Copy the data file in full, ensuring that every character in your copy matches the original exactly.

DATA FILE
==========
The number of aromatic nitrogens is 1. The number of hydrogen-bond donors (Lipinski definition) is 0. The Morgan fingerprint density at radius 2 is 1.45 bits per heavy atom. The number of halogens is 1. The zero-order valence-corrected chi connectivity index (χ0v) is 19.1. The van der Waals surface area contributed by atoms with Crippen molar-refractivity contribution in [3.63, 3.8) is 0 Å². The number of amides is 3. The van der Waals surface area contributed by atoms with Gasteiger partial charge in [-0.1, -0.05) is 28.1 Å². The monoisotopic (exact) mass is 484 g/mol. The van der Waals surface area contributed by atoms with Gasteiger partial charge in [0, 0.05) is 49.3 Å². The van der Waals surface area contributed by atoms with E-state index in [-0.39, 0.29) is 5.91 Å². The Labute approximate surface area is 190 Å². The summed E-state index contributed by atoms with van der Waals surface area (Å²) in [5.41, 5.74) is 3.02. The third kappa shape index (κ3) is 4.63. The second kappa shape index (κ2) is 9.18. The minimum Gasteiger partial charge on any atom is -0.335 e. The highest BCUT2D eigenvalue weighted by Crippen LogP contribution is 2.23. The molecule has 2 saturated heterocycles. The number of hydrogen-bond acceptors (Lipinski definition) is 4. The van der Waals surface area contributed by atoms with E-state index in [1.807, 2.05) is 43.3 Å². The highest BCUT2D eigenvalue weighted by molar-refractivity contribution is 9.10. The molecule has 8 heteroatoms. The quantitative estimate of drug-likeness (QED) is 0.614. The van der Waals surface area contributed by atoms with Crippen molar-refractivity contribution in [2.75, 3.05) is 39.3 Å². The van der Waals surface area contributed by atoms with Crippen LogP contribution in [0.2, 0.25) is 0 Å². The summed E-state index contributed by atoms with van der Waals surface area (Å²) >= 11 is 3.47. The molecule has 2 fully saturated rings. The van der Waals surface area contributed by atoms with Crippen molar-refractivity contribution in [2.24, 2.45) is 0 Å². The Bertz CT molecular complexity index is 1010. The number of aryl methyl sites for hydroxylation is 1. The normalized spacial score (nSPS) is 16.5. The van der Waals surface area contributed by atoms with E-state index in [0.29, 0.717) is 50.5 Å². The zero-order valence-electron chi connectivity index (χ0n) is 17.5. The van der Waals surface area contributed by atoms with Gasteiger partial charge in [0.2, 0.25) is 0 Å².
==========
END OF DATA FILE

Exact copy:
The number of aromatic nitrogens is 1. The number of hydrogen-bond donors (Lipinski definition) is 0. The Morgan fingerprint density at radius 2 is 1.45 bits per heavy atom. The number of halogens is 1. The zero-order valence-corrected chi connectivity index (χ0v) is 19.1. The van der Waals surface area contributed by atoms with Crippen molar-refractivity contribution in [3.63, 3.8) is 0 Å². The number of amides is 3. The van der Waals surface area contributed by atoms with Gasteiger partial charge in [-0.1, -0.05) is 28.1 Å². The monoisotopic (exact) mass is 484 g/mol. The van der Waals surface area contributed by atoms with Gasteiger partial charge in [0, 0.05) is 49.3 Å². The van der Waals surface area contributed by atoms with E-state index in [-0.39, 0.29) is 5.91 Å². The Labute approximate surface area is 190 Å². The summed E-state index contributed by atoms with van der Waals surface area (Å²) in [5.41, 5.74) is 3.02. The third kappa shape index (κ3) is 4.63. The second kappa shape index (κ2) is 9.18. The minimum Gasteiger partial charge on any atom is -0.335 e. The highest BCUT2D eigenvalue weighted by Crippen LogP contribution is 2.23. The molecule has 2 saturated heterocycles. The number of hydrogen-bond acceptors (Lipinski definition) is 4. The van der Waals surface area contributed by atoms with E-state index in [1.807, 2.05) is 43.3 Å². The highest BCUT2D eigenvalue weighted by molar-refractivity contribution is 9.10. The molecule has 8 heteroatoms. The quantitative estimate of drug-likeness (QED) is 0.614. The van der Waals surface area contributed by atoms with Crippen molar-refractivity contribution in [2.75, 3.05) is 39.3 Å². The van der Waals surface area contributed by atoms with Crippen LogP contribution in [0.2, 0.25) is 0 Å². The summed E-state index contributed by atoms with van der Waals surface area (Å²) >= 11 is 3.47. The molecule has 2 fully saturated rings. The van der Waals surface area contributed by atoms with Crippen molar-refractivity contribution in [2.24, 2.45) is 0 Å². The Bertz CT molecular complexity index is 1010. The number of aryl methyl sites for hydroxylation is 1. The normalized spacial score (nSPS) is 16.5. The van der Waals surface area contributed by atoms with E-state index in [0.29, 0.717) is 50.5 Å². The zero-order valence-electron chi connectivity index (χ0n) is 17.5. The van der Waals surface area contributed by atoms with Gasteiger partial charge in [0.2, 0.25) is 0 Å².